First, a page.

Friday 13 October 2017

Nico, 1988 (Susanna Nicchiarelli, 2017)

The German singer Nico, much to her chagrin, was - and is - best known for her work with the Velvet Underground; 1967's The Velvet Underground and Nico (yes, the one with the banana on the cover) is a seminal work widely regarded as one of the greatest albums of all time.  Nico, 1988 is a Belgian co-production - filmed in English - which concentrates on the last two years of the singer's life which, somewhat bizarrely, saw the onetime member of Andy Warhol's crowd set up camp in the northwest of England.  From this unlikely base, the film follows Nico as she embarks on a series of European dates which are, at best, spottily attended.  Backed by a ragtag band of musicians who, by the singer's own admission, are a bunch of hopeless junkies, Nico's live performances see the singer operate in one of two modes: indifferent or angry.

As with the bulk of her backing band, Nico (Danish actress Trine Dyrholm, terrific) has a taste for heroin and does not take particularly good care of herself.  Haunted by the memory of the son she only had a small part in raising, she seems bent on self-destruction, and making music doesn't give her the outlet or satisfaction she so desperately needs.  The ex-model has no trouble attracting men, and at least two of her entourage become smitten with her, but these dalliances appear to be no more fulfilling to Nico than anything else her life has to offer.  One of these suitors, her makeshift manager Richard, goes above and beyond the call of duty when he proves instrumental in reuniting Nico with her son Ari, who is both a grown man and extremely troubled.

Anyone with even the most cursory knowledge of Nico will know that this doesn't end well for her; while Nico, 1988 is not the most flattering portrait of the singer, we do get to see a real human being trying to break through the haughty sense of entitlement, and Nico's maternal instincts work to show her at her best.  Ari himself is a likeable sort, but even though he didn't have much to do with his mother while growing up, he obviously has a similar, if more vulnerable, personality to the woman who gave birth to him (while the film mentions he was raised in France by his paternal grandparents, it fails to name the father: French superstar Alain Delon).

Of course, Nico was never much of a singer, and her insistence that people stop referring to her Velvets/Warhol work only highlights the thin and patchy nature of her solo efforts.  Her stance is one that we've seen many a time: the star who distances themselves from what it was that made them famous (and continues to be the source of any present interest).  Nico's contempt for virtually all around her (barring Ari) is a textbook example of someone who can't really come to terms with the fact that her fame is both in the past and down to others.  She - as her erstwhile mentor would have put it - had her 15 minutes; the real problem was what to do with all the years after that time.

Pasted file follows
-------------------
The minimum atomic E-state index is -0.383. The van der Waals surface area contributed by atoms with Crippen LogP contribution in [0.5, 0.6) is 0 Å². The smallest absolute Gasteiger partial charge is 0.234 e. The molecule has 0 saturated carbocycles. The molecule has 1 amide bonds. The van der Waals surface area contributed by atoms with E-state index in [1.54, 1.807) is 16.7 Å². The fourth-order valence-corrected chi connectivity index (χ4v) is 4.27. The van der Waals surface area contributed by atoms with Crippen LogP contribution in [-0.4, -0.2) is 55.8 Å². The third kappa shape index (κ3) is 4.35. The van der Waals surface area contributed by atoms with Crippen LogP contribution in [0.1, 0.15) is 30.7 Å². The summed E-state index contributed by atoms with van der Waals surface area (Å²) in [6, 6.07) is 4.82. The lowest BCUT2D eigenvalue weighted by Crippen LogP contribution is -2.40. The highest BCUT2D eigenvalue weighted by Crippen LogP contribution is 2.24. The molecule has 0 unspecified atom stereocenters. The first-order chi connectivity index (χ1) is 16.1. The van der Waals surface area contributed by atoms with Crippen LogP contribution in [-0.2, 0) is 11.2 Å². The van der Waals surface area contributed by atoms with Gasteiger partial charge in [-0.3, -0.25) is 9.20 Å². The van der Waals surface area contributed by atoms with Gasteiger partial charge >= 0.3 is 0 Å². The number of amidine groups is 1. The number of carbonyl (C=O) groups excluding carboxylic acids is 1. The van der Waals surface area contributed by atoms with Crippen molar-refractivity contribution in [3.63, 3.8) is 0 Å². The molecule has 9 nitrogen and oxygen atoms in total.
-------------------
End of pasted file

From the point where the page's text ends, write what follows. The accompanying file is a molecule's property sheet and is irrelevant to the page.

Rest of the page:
Nico, 1988 in some ways recalls London Town from last year's LFF: both films give a snapshot of the life of a music icon (in London Town's case, Joe Strummer was the star in question), and the films share a similar ramshackle charm which greatly helps an imperfect movie become a hugely enjoyable cinema experience.  John Gordon Sinclair - an always likeable presence - fumbles terribly with an accent that seesaws between Rochdale and Rutherglen, but such problems don't distract from the fun.  Strange to think that a film about the last days of a heroin addict might be described as "fun", but this really is a warm, highly watchable piece of cinema.  It plays at the London Film Festival on the 14th and 15th of October.

Darren Arnold

Image: Celluloid Dreams

Wednesday 11 October 2017

Quality Time (Daan Bakker, 2017)

While it misses more often than it hits, Daan Bakker's portmanteu film is nothing if not original, and it would have made for a far bolder choice for the Netherlands' submission to the Oscars; although shortlisted, Quality Time lost out to the rather pedestrian Layla M.  Bakker's film contains five separate stories, each of which features a different man and his own crisis, and, as is the case with many anthology films, the quality of the segments is far from consistent.

The first, and best, section features Koen, a man who is tired of the regular family gatherings where he's unfailingly called on to devour ham and guzzle milk as some sort of party piece.  Koen's "act" greatly amuses all but himself, and the section follows him from dreading the occasion to going through the motions at the event.  Koen is represented by a white dot not dissimilar to the ball in early videogame Pong, and he speaks in a robotic monotone.  As his story progresses, other, equally rudimentary dots appear on screen and interact with Koen as the party gets into full swing.  It's a clever, amusing stretch of the film, and while Koen's consumption at the party is no funnier to us than it is to him, the feat pulled off by Bakker is impressive: before the end of Koen's story, a machine-voiced spot on the screen has become a character we've bought into.

The second section is not as successful, but does intrigue as the apparently traumatised Stefaan takes a camera and tours some of his childhood haunts.  Quite what's happened to him is hard to discern, but it's a melancholy segment in which the slightly threatening Stefaan often seems close to harming those who now populate the places from his past.  We're left to piece it all together from brief glimpses of the photos he takes, but it's all just a bit too opaque to be properly satisfying.